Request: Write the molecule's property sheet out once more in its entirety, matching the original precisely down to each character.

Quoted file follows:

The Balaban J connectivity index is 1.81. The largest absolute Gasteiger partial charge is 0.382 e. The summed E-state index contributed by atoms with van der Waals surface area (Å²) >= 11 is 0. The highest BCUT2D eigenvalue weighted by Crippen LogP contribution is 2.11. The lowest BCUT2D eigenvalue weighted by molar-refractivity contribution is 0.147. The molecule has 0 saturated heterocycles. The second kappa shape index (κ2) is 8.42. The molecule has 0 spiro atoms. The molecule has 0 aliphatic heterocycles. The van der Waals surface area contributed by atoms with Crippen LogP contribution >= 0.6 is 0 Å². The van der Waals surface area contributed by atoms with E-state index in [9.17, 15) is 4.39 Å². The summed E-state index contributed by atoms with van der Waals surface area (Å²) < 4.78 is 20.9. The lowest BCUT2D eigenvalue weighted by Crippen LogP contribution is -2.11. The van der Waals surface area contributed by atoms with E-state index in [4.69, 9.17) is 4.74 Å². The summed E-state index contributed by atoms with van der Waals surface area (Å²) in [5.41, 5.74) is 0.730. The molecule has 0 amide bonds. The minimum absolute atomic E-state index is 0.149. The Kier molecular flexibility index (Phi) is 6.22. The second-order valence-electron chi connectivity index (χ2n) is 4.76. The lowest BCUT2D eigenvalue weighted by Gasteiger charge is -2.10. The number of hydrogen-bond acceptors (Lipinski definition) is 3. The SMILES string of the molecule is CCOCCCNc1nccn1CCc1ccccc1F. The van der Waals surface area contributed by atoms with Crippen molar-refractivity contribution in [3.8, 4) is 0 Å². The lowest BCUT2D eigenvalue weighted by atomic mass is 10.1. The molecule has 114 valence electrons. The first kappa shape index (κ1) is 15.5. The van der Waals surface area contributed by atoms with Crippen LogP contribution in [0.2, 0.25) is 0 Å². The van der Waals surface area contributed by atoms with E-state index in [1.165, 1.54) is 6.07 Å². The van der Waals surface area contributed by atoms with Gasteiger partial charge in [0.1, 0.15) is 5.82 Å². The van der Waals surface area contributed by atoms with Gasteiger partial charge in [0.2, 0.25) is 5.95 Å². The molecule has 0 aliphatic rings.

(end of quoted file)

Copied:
The Balaban J connectivity index is 1.81. The largest absolute Gasteiger partial charge is 0.382 e. The summed E-state index contributed by atoms with van der Waals surface area (Å²) >= 11 is 0. The highest BCUT2D eigenvalue weighted by Crippen LogP contribution is 2.11. The lowest BCUT2D eigenvalue weighted by molar-refractivity contribution is 0.147. The molecule has 0 saturated heterocycles. The second kappa shape index (κ2) is 8.42. The molecule has 0 spiro atoms. The molecule has 0 aliphatic heterocycles. The van der Waals surface area contributed by atoms with Crippen LogP contribution >= 0.6 is 0 Å². The van der Waals surface area contributed by atoms with E-state index in [9.17, 15) is 4.39 Å². The summed E-state index contributed by atoms with van der Waals surface area (Å²) < 4.78 is 20.9. The lowest BCUT2D eigenvalue weighted by Crippen LogP contribution is -2.11. The van der Waals surface area contributed by atoms with E-state index in [4.69, 9.17) is 4.74 Å². The summed E-state index contributed by atoms with van der Waals surface area (Å²) in [5.41, 5.74) is 0.730. The molecule has 0 amide bonds. The minimum absolute atomic E-state index is 0.149. The Kier molecular flexibility index (Phi) is 6.22. The second-order valence-electron chi connectivity index (χ2n) is 4.76. The lowest BCUT2D eigenvalue weighted by Gasteiger charge is -2.10. The number of hydrogen-bond acceptors (Lipinski definition) is 3. The SMILES string of the molecule is CCOCCCNc1nccn1CCc1ccccc1F. The van der Waals surface area contributed by atoms with Crippen molar-refractivity contribution in [3.8, 4) is 0 Å². The lowest BCUT2D eigenvalue weighted by atomic mass is 10.1. The molecule has 114 valence electrons. The first kappa shape index (κ1) is 15.5. The van der Waals surface area contributed by atoms with Crippen LogP contribution in [0.2, 0.25) is 0 Å². The van der Waals surface area contributed by atoms with E-state index in [1.165, 1.54) is 6.07 Å². The van der Waals surface area contributed by atoms with Gasteiger partial charge in [0.1, 0.15) is 5.82 Å². The van der Waals surface area contributed by atoms with Gasteiger partial charge in [0.2, 0.25) is 5.95 Å². The molecule has 0 aliphatic rings.